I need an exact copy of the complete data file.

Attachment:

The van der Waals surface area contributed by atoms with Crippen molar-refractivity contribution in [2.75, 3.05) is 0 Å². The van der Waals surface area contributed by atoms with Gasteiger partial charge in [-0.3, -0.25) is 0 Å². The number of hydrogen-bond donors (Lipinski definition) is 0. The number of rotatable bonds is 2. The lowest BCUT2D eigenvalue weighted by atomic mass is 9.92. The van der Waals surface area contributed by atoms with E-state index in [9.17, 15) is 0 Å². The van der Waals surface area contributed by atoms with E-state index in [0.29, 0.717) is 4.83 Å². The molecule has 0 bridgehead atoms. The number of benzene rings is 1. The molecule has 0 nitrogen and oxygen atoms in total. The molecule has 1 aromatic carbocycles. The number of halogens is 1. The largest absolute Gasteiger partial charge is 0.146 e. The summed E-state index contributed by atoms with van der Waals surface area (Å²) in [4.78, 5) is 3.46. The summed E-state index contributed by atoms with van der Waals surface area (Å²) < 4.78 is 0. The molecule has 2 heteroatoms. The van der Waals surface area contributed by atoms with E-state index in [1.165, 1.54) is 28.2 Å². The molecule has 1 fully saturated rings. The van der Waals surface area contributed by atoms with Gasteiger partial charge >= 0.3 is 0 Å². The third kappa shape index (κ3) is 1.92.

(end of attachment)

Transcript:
The van der Waals surface area contributed by atoms with Crippen molar-refractivity contribution in [2.75, 3.05) is 0 Å². The van der Waals surface area contributed by atoms with Gasteiger partial charge in [-0.3, -0.25) is 0 Å². The number of hydrogen-bond donors (Lipinski definition) is 0. The number of rotatable bonds is 2. The lowest BCUT2D eigenvalue weighted by atomic mass is 9.92. The van der Waals surface area contributed by atoms with E-state index in [9.17, 15) is 0 Å². The van der Waals surface area contributed by atoms with E-state index in [0.29, 0.717) is 4.83 Å². The molecule has 0 bridgehead atoms. The number of benzene rings is 1. The molecule has 0 nitrogen and oxygen atoms in total. The molecule has 1 aromatic carbocycles. The number of halogens is 1. The largest absolute Gasteiger partial charge is 0.146 e. The summed E-state index contributed by atoms with van der Waals surface area (Å²) in [4.78, 5) is 3.46. The summed E-state index contributed by atoms with van der Waals surface area (Å²) < 4.78 is 0. The molecule has 2 heteroatoms. The van der Waals surface area contributed by atoms with E-state index in [1.165, 1.54) is 28.2 Å². The molecule has 1 fully saturated rings. The van der Waals surface area contributed by atoms with Gasteiger partial charge >= 0.3 is 0 Å². The third kappa shape index (κ3) is 1.92.